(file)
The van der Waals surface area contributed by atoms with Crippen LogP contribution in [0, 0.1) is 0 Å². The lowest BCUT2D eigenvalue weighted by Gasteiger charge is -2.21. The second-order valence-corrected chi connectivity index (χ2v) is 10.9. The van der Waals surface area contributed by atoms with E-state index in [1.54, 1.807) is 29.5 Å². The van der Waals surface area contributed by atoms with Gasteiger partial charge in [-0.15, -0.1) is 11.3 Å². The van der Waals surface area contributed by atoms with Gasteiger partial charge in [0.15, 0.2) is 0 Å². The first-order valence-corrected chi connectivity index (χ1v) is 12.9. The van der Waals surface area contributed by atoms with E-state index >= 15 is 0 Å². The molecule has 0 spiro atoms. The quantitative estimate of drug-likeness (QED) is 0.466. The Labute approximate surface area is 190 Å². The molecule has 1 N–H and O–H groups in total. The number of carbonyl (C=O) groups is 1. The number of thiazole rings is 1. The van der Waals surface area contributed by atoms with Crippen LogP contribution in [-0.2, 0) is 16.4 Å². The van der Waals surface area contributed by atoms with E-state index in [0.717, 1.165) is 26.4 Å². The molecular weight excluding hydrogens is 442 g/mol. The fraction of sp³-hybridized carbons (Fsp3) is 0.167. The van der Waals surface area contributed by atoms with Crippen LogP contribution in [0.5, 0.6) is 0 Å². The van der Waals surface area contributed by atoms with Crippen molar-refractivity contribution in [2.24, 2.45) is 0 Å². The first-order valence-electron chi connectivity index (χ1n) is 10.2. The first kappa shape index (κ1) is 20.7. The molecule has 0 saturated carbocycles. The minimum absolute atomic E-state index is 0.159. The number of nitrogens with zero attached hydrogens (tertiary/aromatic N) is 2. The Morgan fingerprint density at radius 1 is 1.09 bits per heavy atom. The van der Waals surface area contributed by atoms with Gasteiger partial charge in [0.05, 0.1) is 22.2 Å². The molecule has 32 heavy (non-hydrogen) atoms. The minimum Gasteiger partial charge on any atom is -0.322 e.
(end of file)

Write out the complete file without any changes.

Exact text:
The van der Waals surface area contributed by atoms with Crippen LogP contribution in [0, 0.1) is 0 Å². The lowest BCUT2D eigenvalue weighted by Gasteiger charge is -2.21. The second-order valence-corrected chi connectivity index (χ2v) is 10.9. The van der Waals surface area contributed by atoms with E-state index in [1.54, 1.807) is 29.5 Å². The van der Waals surface area contributed by atoms with Gasteiger partial charge in [-0.15, -0.1) is 11.3 Å². The van der Waals surface area contributed by atoms with Gasteiger partial charge in [0.15, 0.2) is 0 Å². The first-order valence-corrected chi connectivity index (χ1v) is 12.9. The van der Waals surface area contributed by atoms with E-state index >= 15 is 0 Å². The molecule has 0 spiro atoms. The quantitative estimate of drug-likeness (QED) is 0.466. The Labute approximate surface area is 190 Å². The molecule has 1 N–H and O–H groups in total. The number of carbonyl (C=O) groups is 1. The number of thiazole rings is 1. The van der Waals surface area contributed by atoms with Crippen LogP contribution in [-0.2, 0) is 16.4 Å². The van der Waals surface area contributed by atoms with E-state index in [0.717, 1.165) is 26.4 Å². The molecular weight excluding hydrogens is 442 g/mol. The fraction of sp³-hybridized carbons (Fsp3) is 0.167. The van der Waals surface area contributed by atoms with Crippen LogP contribution in [0.5, 0.6) is 0 Å². The van der Waals surface area contributed by atoms with Crippen molar-refractivity contribution in [2.24, 2.45) is 0 Å². The first-order valence-electron chi connectivity index (χ1n) is 10.2. The first kappa shape index (κ1) is 20.7. The molecule has 0 saturated carbocycles. The minimum absolute atomic E-state index is 0.159. The number of nitrogens with zero attached hydrogens (tertiary/aromatic N) is 2. The Morgan fingerprint density at radius 1 is 1.09 bits per heavy atom. The van der Waals surface area contributed by atoms with Gasteiger partial charge in [0.05, 0.1) is 22.2 Å². The molecule has 32 heavy (non-hydrogen) atoms. The minimum Gasteiger partial charge on any atom is -0.322 e.